The trio's efforts to cultivate young students, activists and professionals are not limited to policy. "Generation Obama" chapters sponsor $25 and $50 fundraising lunches, concerts and other events, often via Facebook. Clinton's "Hillblazers" website urges "young leaders" to volunteer, donate and tell friends why they like "Hillary."
Chelsea Clinton, 28, has been campaigning for her mother on campuses all over. Meghan McCain, 23, mixes fashion, music and politics on a campaign blog. One recent photo showed her father, 71, wearing a big grin. The caption: "He had so much fun at the MTV Forum."
Obama's daughters are only 6 and 9, but he is his own youth envoy. He's won most under-30 voters in contests so far — about 60% vs. 40% for Clinton, according to surveys of people after they voted.
On Facebook, Obama has nearly 800,000 supporters compared with about 150,000 for Clinton and 119,000 for McCain. Last week, Obama drew more than 12,000 to a rally here, five days after Clinton spoke to 5,000 in the same hall.
Ben Smith, a writer for Politico, has been tracking the generation gap. Last month, he cited as emblematic an exchange between Obama and an employee at a Foot Locker store in Scranton. "What are the new kicks everyone's looking at?" Obama asked an employee. "The Jordans," he was told. "The Jordans? That's old-school," he replied. "What about the LeBrons?"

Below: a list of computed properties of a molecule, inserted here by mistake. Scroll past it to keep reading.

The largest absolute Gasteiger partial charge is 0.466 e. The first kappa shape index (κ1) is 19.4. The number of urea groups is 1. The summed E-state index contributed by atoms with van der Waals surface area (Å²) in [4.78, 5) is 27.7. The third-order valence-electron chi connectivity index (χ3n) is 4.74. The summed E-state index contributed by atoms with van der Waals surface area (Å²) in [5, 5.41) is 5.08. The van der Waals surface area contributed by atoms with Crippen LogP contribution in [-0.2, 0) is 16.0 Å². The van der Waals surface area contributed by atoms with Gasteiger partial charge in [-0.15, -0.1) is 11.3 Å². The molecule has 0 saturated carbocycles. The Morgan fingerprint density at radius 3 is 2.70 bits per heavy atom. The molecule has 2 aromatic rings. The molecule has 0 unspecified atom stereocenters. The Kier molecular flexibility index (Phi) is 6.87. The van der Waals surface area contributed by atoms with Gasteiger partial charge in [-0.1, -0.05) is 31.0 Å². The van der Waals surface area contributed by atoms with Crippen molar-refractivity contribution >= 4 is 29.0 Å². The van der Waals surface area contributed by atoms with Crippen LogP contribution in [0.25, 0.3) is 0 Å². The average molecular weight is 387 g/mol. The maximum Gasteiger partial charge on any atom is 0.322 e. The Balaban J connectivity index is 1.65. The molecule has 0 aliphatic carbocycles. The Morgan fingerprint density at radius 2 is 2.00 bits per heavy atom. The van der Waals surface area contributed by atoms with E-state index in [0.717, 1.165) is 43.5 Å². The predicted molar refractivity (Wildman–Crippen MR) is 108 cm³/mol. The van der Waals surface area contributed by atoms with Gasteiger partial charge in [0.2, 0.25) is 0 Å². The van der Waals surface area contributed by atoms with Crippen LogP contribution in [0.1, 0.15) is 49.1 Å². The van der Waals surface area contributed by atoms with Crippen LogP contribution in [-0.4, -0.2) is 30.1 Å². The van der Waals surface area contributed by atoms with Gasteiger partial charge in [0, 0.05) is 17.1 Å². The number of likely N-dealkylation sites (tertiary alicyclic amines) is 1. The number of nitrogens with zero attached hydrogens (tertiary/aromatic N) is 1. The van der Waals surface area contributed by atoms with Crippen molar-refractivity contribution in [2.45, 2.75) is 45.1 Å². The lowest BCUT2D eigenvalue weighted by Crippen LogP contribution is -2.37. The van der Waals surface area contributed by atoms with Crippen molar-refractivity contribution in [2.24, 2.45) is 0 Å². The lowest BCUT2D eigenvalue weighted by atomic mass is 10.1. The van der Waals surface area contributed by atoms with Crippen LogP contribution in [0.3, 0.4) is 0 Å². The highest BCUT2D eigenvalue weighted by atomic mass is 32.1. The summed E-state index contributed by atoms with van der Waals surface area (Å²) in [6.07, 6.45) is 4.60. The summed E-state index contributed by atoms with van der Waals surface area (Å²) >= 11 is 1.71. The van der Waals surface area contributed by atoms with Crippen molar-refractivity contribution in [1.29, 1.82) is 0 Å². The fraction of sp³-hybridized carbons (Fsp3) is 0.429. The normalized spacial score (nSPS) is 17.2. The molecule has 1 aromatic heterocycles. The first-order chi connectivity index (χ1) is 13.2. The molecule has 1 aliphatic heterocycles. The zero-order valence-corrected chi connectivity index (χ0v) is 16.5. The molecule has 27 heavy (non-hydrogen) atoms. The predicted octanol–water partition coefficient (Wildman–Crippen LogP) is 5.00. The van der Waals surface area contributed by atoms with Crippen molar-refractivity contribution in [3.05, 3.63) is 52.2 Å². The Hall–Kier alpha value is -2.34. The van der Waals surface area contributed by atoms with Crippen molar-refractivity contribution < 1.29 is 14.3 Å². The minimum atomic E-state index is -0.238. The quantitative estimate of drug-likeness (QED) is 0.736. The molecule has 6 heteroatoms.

Clinton received a rare nod from a college newspaper in that state (the University of Pennsylvania's Daily Pennsylvanian). She also held half the white youth vote against Obama, one reason for her 9-percentage-point victory last month.
'Everything we do … matters'
A day after Obama lost Pennsylvania, Tim Granholm, president of IU Students for Obama, jokingly ordered about 30 volunteers to stop "mourning" and sign up to publicize early voting. "Everything we do from this point really matters. It's going to be close here," Granholm, 22, told them a few days before he graduated Saturday.
On the first day of on-campus voting, Obama volunteers set up an information table and handed out reminders. A half-block away, Clinton volunteers had their own table and were handing out fliers advertising her upcoming visit.
"The whole family's been here. We had Chelsea, we had Bill, and now we have her. They definitely haven't given up on the students," said AnnElyse Gibbons, 20, a legal affairs major and president of IU Students for Hillary Clinton.
Hall and Gillard are part of a group that Green says has been pulled in this year by hot competition and candidates with appeal to independents and across party lines: "young people who tend to have weaker party attachments."
Hall, a freshman from Noblesville, Ind., said he likes Clinton because "she offers a long-term plan" for the economy. He'd consider McCain, he says, if McCain chooses a moderate running mate.
Gillard of Schererville, Ind., is a freshman who supports Obama. "He mentions fiscal integrity more than she does. That's one of my main concerns as an accounting major. … His health care plan is a little more realistic, and that's important, too," Gillard said.
"I'll still vote in the fall regardless of who gets the nomination," he said. His current order of preference: Obama, McCain, Clinton.